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« Reply #3 on: June 12, 2017, 05:50:07 am »

Don't hold your breath, anyone.  I lived in Puerto Rico for 8 years and understand the politics there.  The 23% turnout represents a boycott by those against statehood.  Turnout for gubernatorial elections is usually over 90%.  The true sentiment about statehood in Puerto Rico is about 50:50.  Even worse, Congress has ignored Puerto Ricans' wishes in the past and has no appetite for granting it statehood.
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« Reply #4 on: June 12, 2017, 06:41:32 am »

Don't hold your breath, anyone.  I lived in Puerto Rico for 8 years and understand the politics there.  The 23% turnout represents a boycott by those against statehood.  Turnout for gubernatorial elections is usually over 90%.  The true sentiment about statehood in Puerto Rico is about 50:50.  Even worse, Congress has ignored Puerto Ricans' wishes in the past and has no appetite for granting it statehood.

Welp, USA and colonialism goes hand in hand.
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« Reply #5 on: June 12, 2017, 07:26:31 am »

OMG sutieday, are you serious? You're embarrassing humanity. How can you be so misinformed? You really don't actually know anything, do you?
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« Reply #6 on: June 12, 2017, 09:12:00 am »

Don't hold your breath, anyone.  I lived in Puerto Rico for 8 years and understand the politics there.  The 23% turnout represents a boycott by those against statehood.  Turnout for gubernatorial elections is usually over 90%.  The true sentiment about statehood in Puerto Rico is about 50:50.  Even worse, Congress has ignored Puerto Ricans' wishes in the past and has no appetite for granting it statehood.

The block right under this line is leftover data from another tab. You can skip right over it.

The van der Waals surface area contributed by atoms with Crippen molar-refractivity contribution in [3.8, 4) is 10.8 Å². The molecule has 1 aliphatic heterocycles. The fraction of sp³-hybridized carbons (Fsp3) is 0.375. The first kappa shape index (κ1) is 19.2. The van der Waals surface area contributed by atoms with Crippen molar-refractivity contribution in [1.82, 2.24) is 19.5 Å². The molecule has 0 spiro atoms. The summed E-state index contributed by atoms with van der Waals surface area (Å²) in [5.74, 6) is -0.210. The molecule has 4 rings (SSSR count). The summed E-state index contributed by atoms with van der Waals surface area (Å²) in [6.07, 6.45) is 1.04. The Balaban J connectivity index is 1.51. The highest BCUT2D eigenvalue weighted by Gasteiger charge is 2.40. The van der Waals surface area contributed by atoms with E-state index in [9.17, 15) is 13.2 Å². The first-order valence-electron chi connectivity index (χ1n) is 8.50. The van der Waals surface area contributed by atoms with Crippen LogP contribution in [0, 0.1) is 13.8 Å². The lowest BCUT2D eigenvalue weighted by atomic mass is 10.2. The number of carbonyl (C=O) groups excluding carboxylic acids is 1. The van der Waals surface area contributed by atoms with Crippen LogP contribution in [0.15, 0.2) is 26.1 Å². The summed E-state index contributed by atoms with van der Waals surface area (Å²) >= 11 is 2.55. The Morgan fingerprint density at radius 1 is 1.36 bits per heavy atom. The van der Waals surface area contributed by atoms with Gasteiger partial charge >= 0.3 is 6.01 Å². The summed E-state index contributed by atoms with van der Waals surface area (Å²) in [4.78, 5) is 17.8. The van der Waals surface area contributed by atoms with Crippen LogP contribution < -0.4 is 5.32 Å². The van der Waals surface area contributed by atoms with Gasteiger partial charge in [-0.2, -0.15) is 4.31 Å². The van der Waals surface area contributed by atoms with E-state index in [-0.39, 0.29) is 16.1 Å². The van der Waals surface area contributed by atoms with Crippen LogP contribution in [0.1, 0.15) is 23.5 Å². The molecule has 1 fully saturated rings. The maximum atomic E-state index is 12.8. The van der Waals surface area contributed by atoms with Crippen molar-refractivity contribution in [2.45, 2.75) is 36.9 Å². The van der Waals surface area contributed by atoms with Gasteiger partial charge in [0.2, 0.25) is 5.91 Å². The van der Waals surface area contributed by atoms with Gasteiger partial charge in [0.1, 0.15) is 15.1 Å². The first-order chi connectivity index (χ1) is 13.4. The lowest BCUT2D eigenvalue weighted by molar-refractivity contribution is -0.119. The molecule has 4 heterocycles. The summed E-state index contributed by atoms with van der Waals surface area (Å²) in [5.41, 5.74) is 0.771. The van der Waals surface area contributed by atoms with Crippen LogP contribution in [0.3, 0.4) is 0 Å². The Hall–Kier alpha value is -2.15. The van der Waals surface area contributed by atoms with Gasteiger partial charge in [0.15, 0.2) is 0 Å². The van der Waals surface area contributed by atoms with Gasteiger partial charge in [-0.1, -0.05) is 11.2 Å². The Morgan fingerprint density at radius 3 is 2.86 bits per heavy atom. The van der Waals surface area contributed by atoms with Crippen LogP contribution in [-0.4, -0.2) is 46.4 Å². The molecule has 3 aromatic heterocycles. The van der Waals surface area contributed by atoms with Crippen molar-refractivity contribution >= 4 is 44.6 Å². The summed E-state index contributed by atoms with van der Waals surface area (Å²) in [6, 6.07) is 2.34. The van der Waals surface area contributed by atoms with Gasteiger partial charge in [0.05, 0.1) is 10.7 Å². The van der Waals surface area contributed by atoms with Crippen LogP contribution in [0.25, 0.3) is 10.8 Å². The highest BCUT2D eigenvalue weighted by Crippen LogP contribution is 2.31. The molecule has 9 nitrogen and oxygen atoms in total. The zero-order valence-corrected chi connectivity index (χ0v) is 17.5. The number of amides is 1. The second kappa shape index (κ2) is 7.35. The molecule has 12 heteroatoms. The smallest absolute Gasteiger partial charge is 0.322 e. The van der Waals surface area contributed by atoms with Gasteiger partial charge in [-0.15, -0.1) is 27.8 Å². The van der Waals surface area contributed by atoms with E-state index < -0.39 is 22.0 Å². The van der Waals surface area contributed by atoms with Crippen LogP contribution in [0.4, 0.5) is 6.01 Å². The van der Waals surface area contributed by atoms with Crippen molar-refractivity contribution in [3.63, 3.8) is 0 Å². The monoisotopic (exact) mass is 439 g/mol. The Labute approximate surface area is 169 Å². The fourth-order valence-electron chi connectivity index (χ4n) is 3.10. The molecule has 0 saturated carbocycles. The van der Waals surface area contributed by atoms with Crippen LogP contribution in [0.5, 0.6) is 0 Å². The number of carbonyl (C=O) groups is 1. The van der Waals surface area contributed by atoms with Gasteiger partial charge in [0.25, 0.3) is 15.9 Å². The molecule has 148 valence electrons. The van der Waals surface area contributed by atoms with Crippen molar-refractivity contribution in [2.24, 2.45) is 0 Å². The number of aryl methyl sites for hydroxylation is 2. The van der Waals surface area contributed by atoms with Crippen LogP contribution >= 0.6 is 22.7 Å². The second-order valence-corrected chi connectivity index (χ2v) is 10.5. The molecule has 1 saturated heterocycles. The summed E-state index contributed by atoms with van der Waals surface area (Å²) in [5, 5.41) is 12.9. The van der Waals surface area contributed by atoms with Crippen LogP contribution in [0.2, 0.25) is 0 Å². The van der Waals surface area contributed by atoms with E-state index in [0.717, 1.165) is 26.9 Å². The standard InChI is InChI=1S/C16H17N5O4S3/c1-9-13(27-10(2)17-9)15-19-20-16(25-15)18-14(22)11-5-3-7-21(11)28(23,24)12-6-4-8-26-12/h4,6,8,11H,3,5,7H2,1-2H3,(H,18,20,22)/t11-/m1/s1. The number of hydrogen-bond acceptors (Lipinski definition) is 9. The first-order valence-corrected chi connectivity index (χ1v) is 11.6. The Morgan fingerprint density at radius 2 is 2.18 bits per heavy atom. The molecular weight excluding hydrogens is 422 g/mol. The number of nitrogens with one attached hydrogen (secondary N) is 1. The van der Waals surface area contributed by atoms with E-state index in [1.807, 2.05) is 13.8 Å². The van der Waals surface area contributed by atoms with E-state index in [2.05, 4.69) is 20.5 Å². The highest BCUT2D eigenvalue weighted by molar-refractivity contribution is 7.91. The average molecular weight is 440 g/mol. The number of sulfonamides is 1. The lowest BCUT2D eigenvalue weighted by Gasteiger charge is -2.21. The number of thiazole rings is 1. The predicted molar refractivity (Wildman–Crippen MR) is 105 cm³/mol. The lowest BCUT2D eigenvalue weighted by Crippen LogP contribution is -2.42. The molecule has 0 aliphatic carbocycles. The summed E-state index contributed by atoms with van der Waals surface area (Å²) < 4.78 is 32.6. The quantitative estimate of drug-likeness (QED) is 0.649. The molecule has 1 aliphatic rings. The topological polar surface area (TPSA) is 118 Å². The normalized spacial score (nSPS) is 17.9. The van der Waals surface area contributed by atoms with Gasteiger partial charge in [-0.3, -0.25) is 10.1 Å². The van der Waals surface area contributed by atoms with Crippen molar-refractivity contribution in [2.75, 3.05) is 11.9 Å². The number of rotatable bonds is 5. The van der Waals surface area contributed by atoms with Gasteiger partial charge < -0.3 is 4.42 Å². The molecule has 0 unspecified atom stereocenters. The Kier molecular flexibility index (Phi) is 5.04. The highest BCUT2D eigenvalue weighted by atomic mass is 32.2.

I remember that long ago, Puerto Rico consistently resisted becoming a state.  I'm not sure that they can become a state just because they want to become a state. 

I'm sure that all flag manufacturers would love it.. so they could sell new flags to everybody.
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« Reply #7 on: June 12, 2017, 09:21:08 am »

As someone already said, they only want to become a state so the US tax payers will bail them out.   
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« Reply #8 on: June 12, 2017, 11:23:02 am »

As someone already said, they only want to become a state so the US tax payers will bail them out.   

Just like we bail out the red states!
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« Reply #9 on: June 12, 2017, 11:52:54 am »

You don't bail out anyone. We all bail out each other. It's socialist to a degree like that. You just want to spread it so thin that it won't be possible anymore and you won't realize it until it collapses. God, so asinine.
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« Reply #10 on: June 12, 2017, 12:49:37 pm »

As someone already said, they only want to become a state so the US tax payers will bail them out.   

Just like we bail out the red states!

Tax payers subsidize heating for the North East, which includes blue states.   

We don't subsidize heating for other parts and definitely we don't subsidize cooling. 
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« Reply #11 on: June 13, 2017, 12:05:23 am »

You don't bail out anyone. We all bail out each other. It's socialist to a degree like that. You just want to spread it so thin that it won't be possible anymore and you won't realize it until it collapses. God, so asinine.

Nice, contradiction mate!
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« Reply #12 on: June 13, 2017, 04:09:08 am »

Don't hold your breath, anyone.  I lived in Puerto Rico for 8 years and understand the politics there.  The 23% turnout represents a boycott by those against statehood.  Turnout for gubernatorial elections is usually over 90%.  The true sentiment about statehood in Puerto Rico is about 50:50.  Even worse, Congress has ignored Puerto Ricans' wishes in the past and has no appetite for granting it statehood.

Why boycott?  Isn't voting against it a better idea?